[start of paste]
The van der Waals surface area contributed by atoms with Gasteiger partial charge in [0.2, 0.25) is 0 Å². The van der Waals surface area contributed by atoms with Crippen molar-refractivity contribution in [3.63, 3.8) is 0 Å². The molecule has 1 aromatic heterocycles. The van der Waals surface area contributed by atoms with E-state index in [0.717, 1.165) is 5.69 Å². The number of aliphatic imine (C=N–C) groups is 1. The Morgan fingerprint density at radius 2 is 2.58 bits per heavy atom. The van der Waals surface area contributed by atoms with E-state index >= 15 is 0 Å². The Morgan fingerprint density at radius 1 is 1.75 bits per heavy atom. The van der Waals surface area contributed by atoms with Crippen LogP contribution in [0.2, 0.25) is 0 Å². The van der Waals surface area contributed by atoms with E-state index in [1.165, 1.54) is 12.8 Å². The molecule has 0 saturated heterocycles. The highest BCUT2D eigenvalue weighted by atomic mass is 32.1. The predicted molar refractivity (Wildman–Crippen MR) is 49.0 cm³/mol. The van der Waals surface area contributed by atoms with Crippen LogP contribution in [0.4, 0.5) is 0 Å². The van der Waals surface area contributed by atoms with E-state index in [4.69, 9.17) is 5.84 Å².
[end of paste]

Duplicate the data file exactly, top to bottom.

The van der Waals surface area contributed by atoms with Gasteiger partial charge in [0.2, 0.25) is 0 Å². The van der Waals surface area contributed by atoms with Crippen molar-refractivity contribution in [3.63, 3.8) is 0 Å². The molecule has 1 aromatic heterocycles. The van der Waals surface area contributed by atoms with E-state index in [0.717, 1.165) is 5.69 Å². The number of aliphatic imine (C=N–C) groups is 1. The Morgan fingerprint density at radius 2 is 2.58 bits per heavy atom. The van der Waals surface area contributed by atoms with E-state index >= 15 is 0 Å². The Morgan fingerprint density at radius 1 is 1.75 bits per heavy atom. The van der Waals surface area contributed by atoms with Crippen LogP contribution in [0.2, 0.25) is 0 Å². The van der Waals surface area contributed by atoms with E-state index in [1.165, 1.54) is 12.8 Å². The molecule has 0 saturated heterocycles. The highest BCUT2D eigenvalue weighted by atomic mass is 32.1. The predicted molar refractivity (Wildman–Crippen MR) is 49.0 cm³/mol. The van der Waals surface area contributed by atoms with Crippen LogP contribution in [0.4, 0.5) is 0 Å². The van der Waals surface area contributed by atoms with E-state index in [4.69, 9.17) is 5.84 Å².